We are advocates, not activists.
Advocacy is well-informed, strategic, and long-term. Activism is emotional, urgent, and easily dismissed. We are transportation professionals with data-driven, research-based policy positions.
We practice what we preach.
We live the mission by getting around town by walking, biking, or riding the bus. PedNet’s mission is a critical aspect of our personal identity; it’s not just a job. How we get around town is crucial to our advocacy because it quietly but publicly shows how walking, biking, and transit are practical and feasible.
We prioritize equity.
Transportation affects everyone, but it doesn’t affect everyone equally. We focus our efforts on raising the voices of people who may be overlooked in transportation decision-making, like lower-income people, people of color, people with disabilities, and people walking and biking.
We take care of our people.
Our ability to accomplish our mission is directly dependent on the people we have on our team. Our people are people first, not employees. We value our physical health, mental health, and work-life balance. We have flexible schedules and provide the best salaries and benefits we can. And we work to get the right people in the right seats. As we learn each other’s strengths, we move responsibilities around to best match our skills and interests.
We make very intentional, data-driven decisions.
We make no decision lightly. We research, analyze, discuss, debate, and finally come to a strategic conclusion. And when we reach that conclusion, we have a united voice among our team of PedNet staff and Board Members.
We support each other.
We lean towards a shared leadership model and rely on each other’s expertise in different areas. We value having open, honest conversations, and respect each other’s viewpoints. Wee’ve built a culture of trust and confidentiality. our Board is actively involved in working towards our mission, and builds strong relationships with our staff. When something big comes up, it’s all hands on deck and we come together as a team to get it done.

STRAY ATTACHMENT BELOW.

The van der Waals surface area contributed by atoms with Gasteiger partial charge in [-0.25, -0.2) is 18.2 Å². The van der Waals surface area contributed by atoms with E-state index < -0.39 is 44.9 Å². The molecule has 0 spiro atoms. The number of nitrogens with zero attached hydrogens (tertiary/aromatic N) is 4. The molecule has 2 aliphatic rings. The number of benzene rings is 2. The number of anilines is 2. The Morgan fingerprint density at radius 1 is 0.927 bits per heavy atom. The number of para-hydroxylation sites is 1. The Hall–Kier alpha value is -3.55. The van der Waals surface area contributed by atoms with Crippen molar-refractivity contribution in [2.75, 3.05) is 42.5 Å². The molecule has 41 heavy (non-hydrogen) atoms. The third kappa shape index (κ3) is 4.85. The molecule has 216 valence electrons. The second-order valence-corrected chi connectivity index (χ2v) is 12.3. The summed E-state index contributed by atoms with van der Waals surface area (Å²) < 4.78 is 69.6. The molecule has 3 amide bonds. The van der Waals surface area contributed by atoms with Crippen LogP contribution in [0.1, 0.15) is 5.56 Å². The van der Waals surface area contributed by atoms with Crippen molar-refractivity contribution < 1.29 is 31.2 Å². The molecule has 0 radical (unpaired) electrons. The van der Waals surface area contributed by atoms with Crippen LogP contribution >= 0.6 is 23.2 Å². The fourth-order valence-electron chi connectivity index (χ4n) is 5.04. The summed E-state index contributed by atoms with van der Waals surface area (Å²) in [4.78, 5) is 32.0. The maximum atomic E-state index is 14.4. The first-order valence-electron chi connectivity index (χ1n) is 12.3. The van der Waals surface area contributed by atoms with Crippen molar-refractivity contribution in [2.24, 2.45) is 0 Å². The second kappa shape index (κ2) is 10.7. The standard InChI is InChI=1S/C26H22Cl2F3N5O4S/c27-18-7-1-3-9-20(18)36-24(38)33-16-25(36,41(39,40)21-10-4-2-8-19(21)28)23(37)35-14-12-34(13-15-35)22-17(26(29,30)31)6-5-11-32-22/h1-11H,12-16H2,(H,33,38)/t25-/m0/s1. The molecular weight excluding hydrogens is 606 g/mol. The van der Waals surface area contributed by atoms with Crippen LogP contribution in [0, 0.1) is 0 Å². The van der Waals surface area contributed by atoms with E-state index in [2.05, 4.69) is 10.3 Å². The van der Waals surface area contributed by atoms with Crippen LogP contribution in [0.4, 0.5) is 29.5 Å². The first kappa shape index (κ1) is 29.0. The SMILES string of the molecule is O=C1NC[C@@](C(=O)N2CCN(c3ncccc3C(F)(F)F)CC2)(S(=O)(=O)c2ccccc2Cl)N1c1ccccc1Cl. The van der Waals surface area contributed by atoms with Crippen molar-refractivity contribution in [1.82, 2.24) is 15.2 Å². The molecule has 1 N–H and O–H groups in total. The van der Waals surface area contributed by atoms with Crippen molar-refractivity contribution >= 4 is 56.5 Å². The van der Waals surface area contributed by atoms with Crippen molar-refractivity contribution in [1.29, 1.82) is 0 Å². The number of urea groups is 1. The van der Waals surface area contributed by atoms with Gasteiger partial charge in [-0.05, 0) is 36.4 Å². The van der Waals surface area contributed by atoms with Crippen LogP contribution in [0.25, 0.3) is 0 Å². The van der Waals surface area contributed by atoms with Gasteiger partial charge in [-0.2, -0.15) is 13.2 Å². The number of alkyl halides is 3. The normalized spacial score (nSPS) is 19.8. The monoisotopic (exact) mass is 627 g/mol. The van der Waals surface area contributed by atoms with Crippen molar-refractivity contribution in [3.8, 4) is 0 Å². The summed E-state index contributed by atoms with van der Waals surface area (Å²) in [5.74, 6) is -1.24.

We stay in our lane.
We focus on our mission in order to maintain a reputation of integrity. If we advocate outside the scope of our mission, we run the risk of losing our credibility and power.
We are trying to put ourselves out of business.
Nonprofits exist to fill a gap, to serve a need that wouldn’t be addressed otherwise. We look upstream to find solutions to underlying problems, rather than putting a bandaid on a symptom. In many cases the underlying problem can be addressed through policy change, so we spend most of our time and energy advocating for change in policy and infrastructure.
We do good work.
We are reliable, follow through on what we say we’ll do, and produce quality work – whether by providing solid information to decision-makers, mobilizing people for a big vote, offering training workshops, or trying hard not to exaggerate how much bikes can change your life.
We don’t do it the way it’s always been done.
We are constantly evaluating how we’re doing and innovating our next steps. We look back on where we’ve been successful so we can build momentum. And we acknowledge where we’ve fallen short so we can either try something new or stop trying and do something else. We are open-minded, ready to accept feedback, and eager to change based on new information.
We operate like a business because we are a business.
Nonprofits are corporations. We’re just corporations in business for the greater good rather than to make our investors wealthy. But we have to pay attention to how we operate just like any other business. We diversity our income, keep clean financial records, and are transparent with our donors on the impact of their investments. We provide good customer service, respond to questions and concerns, and provide resources. And we have an abundance mindset rather than a scarcity mindset. Believing that we can always find more way to do more good.